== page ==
Andy Murray's former coach Mark Petchey believes the Scot is edging closer to a first grand slam and would have already won had he played in another era.
The 25-year-old has twice reached the final of the Australian Open and finished runner-up in the 2008 US Open.
His latest quest for grand slam glory came to an end against David Ferrer on Wednesday, who won their French Open quarter-final 6-4 6-7 (3/7) 6-3 6-2.
It was Murray's earliest grand slam exit for almost two years but, despite that, his former coach Petchey believes he is edging closer to success.
"I don't think he needs to tweak a lot," he said.
"He has been pretty unlucky in terms of the era he is currently playing in with three guys that will not just get into the Hall of Fame but own it, probably.
"You can never choose your era and it is almost unprecedented what is going on.
"That is one of the toughest things and in his game he clearly works physically hard enough.
"The only thing, like everyone says, is consistently getting up the court a little bit with his forehand.
"He is so close to being able to pick one of these titles up and it may come in the next few."
Petchey, who forms part of ITV's French Open coverage, coached Murray up until the age of 18.
The Glaswegian became British number one and rose into the world top 50 under his tutorship and Petchey believes he should not be too disappointed with yesterday's exit in Paris.
"He had a tough draw, there is no question about it," he said.
"Richard Gasquet to play Ferrer to play Rafa Nadal to play Novak Djokovic or Roger Federer - it doesn't get any tougher than that.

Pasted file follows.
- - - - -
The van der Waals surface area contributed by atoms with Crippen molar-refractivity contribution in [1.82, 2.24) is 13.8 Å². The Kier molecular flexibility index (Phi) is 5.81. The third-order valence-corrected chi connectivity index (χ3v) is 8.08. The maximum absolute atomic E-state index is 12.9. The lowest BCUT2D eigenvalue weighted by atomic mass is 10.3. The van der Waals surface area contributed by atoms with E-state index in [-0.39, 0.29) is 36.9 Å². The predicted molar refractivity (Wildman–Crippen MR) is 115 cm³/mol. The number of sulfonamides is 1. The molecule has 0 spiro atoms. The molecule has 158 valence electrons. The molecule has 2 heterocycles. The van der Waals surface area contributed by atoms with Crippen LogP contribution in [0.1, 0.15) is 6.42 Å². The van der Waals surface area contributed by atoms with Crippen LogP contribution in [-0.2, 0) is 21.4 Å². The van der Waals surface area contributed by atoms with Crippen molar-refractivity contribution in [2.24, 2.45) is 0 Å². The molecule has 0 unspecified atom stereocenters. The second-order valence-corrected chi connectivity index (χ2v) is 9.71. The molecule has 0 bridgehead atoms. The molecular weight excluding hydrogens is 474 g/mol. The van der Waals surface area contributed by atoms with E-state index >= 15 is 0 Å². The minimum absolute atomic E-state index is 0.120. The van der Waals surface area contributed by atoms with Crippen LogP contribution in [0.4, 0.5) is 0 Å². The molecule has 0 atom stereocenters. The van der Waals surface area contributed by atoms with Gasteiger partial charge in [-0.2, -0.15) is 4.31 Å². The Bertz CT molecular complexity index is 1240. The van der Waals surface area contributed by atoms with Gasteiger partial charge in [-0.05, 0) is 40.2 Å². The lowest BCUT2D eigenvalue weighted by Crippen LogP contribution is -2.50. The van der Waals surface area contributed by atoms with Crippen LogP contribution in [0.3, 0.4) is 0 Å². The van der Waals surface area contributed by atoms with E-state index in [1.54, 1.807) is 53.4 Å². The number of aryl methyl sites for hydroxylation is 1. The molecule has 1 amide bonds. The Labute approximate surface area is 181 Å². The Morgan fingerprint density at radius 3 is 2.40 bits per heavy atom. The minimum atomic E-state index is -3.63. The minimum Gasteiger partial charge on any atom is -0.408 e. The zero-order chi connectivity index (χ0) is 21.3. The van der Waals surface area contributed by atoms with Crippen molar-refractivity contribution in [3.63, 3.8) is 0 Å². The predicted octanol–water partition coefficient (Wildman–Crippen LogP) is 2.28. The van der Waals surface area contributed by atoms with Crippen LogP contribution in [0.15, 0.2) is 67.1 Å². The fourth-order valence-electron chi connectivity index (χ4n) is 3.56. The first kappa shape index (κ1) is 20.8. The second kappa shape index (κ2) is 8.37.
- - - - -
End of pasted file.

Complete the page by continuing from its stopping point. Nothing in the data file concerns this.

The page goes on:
"This is definitely the toughest of the slams for him to win because of the surface and how dominant Rafa has been on it, but he made a better fist of things than before."
Not only did Murray have to come through a tough draw, but he also had to contend with a back injury - one that almost ended his campaign against Jarkko Nieminen in the second round.
He needed three on-court massages to come through that match but Petchey is not overly concerned about the injury.
"I think it is par for the course. Everyone has their problems," he said.
"Rafa has had his problems, Novak has had his problems as it is a pretty brutal sport they are playing physically.
"Andy, to be fair, has only retired once in any match in his career so far since he made the tour.
"He hasn't had too many big problems and his back seems to have settled down over the course of the tournament so things are looking good."